It all started when Saint Nicholas threw bags of dowry money down a chimney or through a window and into the home of a poor and impoverished family. The reason for doing this was to save the families daughter from being sold into slavery. He continued to give and bless others with his fortune. In return, Saint Nicholas became known as the gift giver.

So how does my family celebrate Saint Nicholas Day when we are not Catholic?

  1. Much of our homeschool studies on December 6th surround learning more about Saint Nicholas. We have books that we rotate out over the years. I also find new projects that the kids can make to help them absorb the lessons.
  2. We watch a movie about the life of Saint Nicholas and about the true story of his legacy.
  3. We find a project that we can do that will help us give to others in some ways. In past years these projects have included volunteering on military posts for various things that day, baking cookies for our neighbors, packaging treats to send to our military assigned overseas for Christmas cheer, giving in some way to Soldiers’ children who have been KIA, and volunteering at food banks. Those are just some projects that we have personally became involved in. I encourage you to tailor the list to fit your family and the needs of your community.
  4. On the night before December the 6th, I leave out Saint Nicholas Day surprises on the steps for the children to find in the morning.


Back up, Laura. What do you mean you leave gifts for your children on December 6th? Don’t you know Christmas is just 2-1/2 weeks away?!

What exactly do you leave on the steps?

I realized Saint Nicholas day is right before Christmas; however, because we have a strict three gift limit (the wise men presented baby Jesus with 3 gifts), this doesn’t spoil their gifts on December 25th. I do not buy huge gifts for Saint Nicholas Day. They are usually small but thought out. Here are some ideas:

  1. Bags of chocolate candy coins and other various candy items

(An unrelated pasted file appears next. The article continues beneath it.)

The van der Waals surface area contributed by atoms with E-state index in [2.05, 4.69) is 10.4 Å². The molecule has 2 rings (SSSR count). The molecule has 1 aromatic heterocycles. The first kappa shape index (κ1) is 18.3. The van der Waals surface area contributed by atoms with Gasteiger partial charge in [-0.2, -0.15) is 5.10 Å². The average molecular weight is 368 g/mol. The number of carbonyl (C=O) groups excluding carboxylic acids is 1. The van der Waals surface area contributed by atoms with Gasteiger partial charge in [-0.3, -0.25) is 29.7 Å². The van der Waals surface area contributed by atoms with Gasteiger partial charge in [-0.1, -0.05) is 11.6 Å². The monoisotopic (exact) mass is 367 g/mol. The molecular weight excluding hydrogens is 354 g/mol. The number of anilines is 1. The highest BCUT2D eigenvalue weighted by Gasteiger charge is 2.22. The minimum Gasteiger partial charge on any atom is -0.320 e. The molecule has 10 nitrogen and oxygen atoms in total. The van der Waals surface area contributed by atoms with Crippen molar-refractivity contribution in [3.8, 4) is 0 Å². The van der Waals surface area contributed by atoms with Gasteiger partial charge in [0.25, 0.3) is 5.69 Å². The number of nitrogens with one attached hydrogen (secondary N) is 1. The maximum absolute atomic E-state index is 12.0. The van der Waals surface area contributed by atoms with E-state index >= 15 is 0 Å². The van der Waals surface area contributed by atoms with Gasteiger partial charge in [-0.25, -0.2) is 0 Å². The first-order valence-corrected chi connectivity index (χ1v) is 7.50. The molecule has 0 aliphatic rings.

2. A small toy or two that your children would enjoy.
  3. A new book
  4. I always have something Saint Nicholas related
  5. Something religious
  6. Candy Canes! 

Saint Nicholas Day Candy Cane Blessing Prayer


Good St. Nicholas, we honor you

on this your holy feast day.

We rejoice that you are the patron saint

and the holy symbol of joy

for many people’s of many lands.

Come, great-hearted saint,

and be our patron and companion

as we, once again, prepare our homes and hearts

for the great feast of Christmas,

the birth of the Eternal Blessing, Jesus Christ.

May these sweets, these candy canes,

be a sign of Advent joy for us.

May these candy canes,

shaped just like your Bishop’s staff,

be for us a sign of your benevolent care.

We rejoice that you are the holy bringer of gifts

and that so many have been delighted

through your great generosity.

Help us to be as generous of heart.

Wherever these candy canes are hung,

on tree or wall or door,

may they carry with them

the bright blessing of God.

May all who shall taste them

experience the joy of God

upon their tongues and in their hearts.

We ask God, now, to bless

these your brightly striped sweets

in the name of the Father,

and of the Son, and of the Holy Spirit. Amen.

Now you know about Saint Nicholas Day and why my family celebrates this day.

In Awe,